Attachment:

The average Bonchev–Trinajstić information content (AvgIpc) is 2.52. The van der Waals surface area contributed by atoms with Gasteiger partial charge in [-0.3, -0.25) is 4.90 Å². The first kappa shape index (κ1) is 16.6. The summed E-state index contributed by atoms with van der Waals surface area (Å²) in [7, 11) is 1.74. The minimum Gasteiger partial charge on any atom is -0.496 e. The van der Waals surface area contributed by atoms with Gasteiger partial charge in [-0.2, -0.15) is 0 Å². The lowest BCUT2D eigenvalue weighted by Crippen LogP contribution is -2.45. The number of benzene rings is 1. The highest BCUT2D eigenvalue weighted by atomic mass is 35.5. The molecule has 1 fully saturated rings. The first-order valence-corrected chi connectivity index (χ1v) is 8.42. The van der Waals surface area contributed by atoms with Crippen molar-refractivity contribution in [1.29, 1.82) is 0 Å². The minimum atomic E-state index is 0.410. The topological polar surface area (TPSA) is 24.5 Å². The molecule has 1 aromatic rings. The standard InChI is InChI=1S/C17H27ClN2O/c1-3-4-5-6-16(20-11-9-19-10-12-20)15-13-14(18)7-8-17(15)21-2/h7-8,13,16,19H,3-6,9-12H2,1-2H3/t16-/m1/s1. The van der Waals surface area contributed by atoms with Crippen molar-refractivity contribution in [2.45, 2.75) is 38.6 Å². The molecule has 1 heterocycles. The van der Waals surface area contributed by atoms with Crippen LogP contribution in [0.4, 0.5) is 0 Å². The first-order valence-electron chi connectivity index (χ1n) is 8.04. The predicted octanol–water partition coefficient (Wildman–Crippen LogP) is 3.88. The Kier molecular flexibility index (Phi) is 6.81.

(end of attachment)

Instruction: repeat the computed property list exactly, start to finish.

The average Bonchev–Trinajstić information content (AvgIpc) is 2.52. The van der Waals surface area contributed by atoms with Gasteiger partial charge in [-0.3, -0.25) is 4.90 Å². The first kappa shape index (κ1) is 16.6. The summed E-state index contributed by atoms with van der Waals surface area (Å²) in [7, 11) is 1.74. The minimum Gasteiger partial charge on any atom is -0.496 e. The van der Waals surface area contributed by atoms with Gasteiger partial charge in [-0.2, -0.15) is 0 Å². The lowest BCUT2D eigenvalue weighted by Crippen LogP contribution is -2.45. The number of benzene rings is 1. The highest BCUT2D eigenvalue weighted by atomic mass is 35.5. The molecule has 1 fully saturated rings. The first-order valence-corrected chi connectivity index (χ1v) is 8.42. The van der Waals surface area contributed by atoms with Crippen molar-refractivity contribution in [1.29, 1.82) is 0 Å². The minimum atomic E-state index is 0.410. The topological polar surface area (TPSA) is 24.5 Å². The molecule has 1 aromatic rings. The standard InChI is InChI=1S/C17H27ClN2O/c1-3-4-5-6-16(20-11-9-19-10-12-20)15-13-14(18)7-8-17(15)21-2/h7-8,13,16,19H,3-6,9-12H2,1-2H3/t16-/m1/s1. The van der Waals surface area contributed by atoms with Crippen molar-refractivity contribution in [2.45, 2.75) is 38.6 Å². The molecule has 1 heterocycles. The van der Waals surface area contributed by atoms with Crippen LogP contribution in [0.4, 0.5) is 0 Å². The first-order valence-electron chi connectivity index (χ1n) is 8.04. The predicted octanol–water partition coefficient (Wildman–Crippen LogP) is 3.88. The Kier molecular flexibility index (Phi) is 6.81.